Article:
I must say, though, it’s quite something to be sitting here, writing about an HOS final rule. I mean, this whole process began over EIGHT years ago, when then-administrator Julie Cirillo introduced the then newly formed FMCSA’s first attempt at HOS reform – rules that had remained unchanged since 1933. THAT first go around was a disaster, to say the least – proposing FIVE different HOS packages in an attempt to make the rules more flexible for different kinds of trucking applications. Needless to say, everyone hated the idea – truckers and the anti-trucking lobby alike – and the effort quickly died.

Under the tenure of Joseph Clapp, who replaced Cirillo following the election of President Bush, the HOS rules that are new finalized came into being. Those went into effect on Jan. 4, 2004, and quickly got bogged down in a series of court battles launched by Public Citizen and other so-called advocacy groups – battles that began to focus more and more on minutiae and the procedural processes FMCSA used to develop the rules in an effort to overturn them.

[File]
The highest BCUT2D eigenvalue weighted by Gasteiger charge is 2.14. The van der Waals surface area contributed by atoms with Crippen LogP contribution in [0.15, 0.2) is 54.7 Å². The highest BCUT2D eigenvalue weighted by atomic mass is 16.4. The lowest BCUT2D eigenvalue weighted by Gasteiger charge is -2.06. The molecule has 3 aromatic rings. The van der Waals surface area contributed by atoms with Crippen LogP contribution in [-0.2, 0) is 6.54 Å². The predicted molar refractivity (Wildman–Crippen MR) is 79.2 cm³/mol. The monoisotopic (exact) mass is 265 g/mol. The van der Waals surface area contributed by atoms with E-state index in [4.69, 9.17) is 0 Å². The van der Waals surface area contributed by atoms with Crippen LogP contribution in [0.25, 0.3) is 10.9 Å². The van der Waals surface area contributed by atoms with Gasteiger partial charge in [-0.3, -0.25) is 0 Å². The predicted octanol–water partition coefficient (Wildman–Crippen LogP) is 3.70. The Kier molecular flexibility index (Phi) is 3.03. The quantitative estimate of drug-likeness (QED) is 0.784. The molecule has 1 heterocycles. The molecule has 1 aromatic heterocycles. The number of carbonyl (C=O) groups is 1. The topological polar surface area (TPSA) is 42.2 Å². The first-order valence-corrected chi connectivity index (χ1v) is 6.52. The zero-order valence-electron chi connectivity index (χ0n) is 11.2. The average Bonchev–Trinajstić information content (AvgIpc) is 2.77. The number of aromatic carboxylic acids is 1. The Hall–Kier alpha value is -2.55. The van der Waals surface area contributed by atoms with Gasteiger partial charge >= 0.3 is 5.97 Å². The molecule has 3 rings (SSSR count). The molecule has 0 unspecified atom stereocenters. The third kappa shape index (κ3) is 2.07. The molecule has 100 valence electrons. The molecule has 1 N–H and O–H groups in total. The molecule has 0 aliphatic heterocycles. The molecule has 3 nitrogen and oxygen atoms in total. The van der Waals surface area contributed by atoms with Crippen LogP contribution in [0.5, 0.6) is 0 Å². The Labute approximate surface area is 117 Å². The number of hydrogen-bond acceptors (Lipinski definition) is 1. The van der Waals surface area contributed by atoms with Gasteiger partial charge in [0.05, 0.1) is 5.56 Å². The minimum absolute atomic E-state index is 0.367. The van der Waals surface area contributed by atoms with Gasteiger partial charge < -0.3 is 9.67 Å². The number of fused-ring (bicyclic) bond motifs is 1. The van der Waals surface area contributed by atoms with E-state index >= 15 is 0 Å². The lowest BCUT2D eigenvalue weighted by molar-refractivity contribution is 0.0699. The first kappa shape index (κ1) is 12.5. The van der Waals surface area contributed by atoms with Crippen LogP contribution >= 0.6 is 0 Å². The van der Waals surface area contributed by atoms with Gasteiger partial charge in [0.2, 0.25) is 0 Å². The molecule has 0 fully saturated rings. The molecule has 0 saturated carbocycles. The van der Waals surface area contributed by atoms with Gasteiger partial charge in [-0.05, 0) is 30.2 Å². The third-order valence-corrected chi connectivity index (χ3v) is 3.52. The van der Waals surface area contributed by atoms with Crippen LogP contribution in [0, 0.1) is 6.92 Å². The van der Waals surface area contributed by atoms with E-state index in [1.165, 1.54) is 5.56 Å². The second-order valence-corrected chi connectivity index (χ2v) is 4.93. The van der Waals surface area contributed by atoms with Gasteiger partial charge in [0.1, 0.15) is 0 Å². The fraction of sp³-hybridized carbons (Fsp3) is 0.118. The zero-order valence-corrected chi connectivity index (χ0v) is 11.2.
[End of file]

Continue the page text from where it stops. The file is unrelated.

But the rules survived those challenges and are now finalized – that is unless President Obama’s administration decides to re-address them. It would take a lot of time and resources to do so, both of which are in short supply due to the economic crisis we’re in, but you never know.

Still, despite all of the back and forth over the years, these are rules the industry can live with – indeed, since 2004, truckers are not only making them work, safety isn’t being compromised one whit by them, as many so-called advocates claimed would happen.

“Our science is meticulous and our analysis exhaustive so that we can deliver definitive results: more alert and efficient drivers, safer roads, and even fewer fatalities,” said Hill – and the numbers back him up.

For example, the truck-car crash fatality rate declined 12%, from 2.57 per 100 million miles in 2000 down to 2.25 million miles in 2006. Truck-car crash fatalities are also way down, from 5,240 deaths in 2005 down to 4,808 last year. Fatigue as a factor in truck-car collisions remains stable, Hill noted. In 2000, fatigue was a factor in 2.2%, dropping to a low of 1.5% in 2001 and 2006. Last year it was 1.9% – well within the highs and lows established since 2000.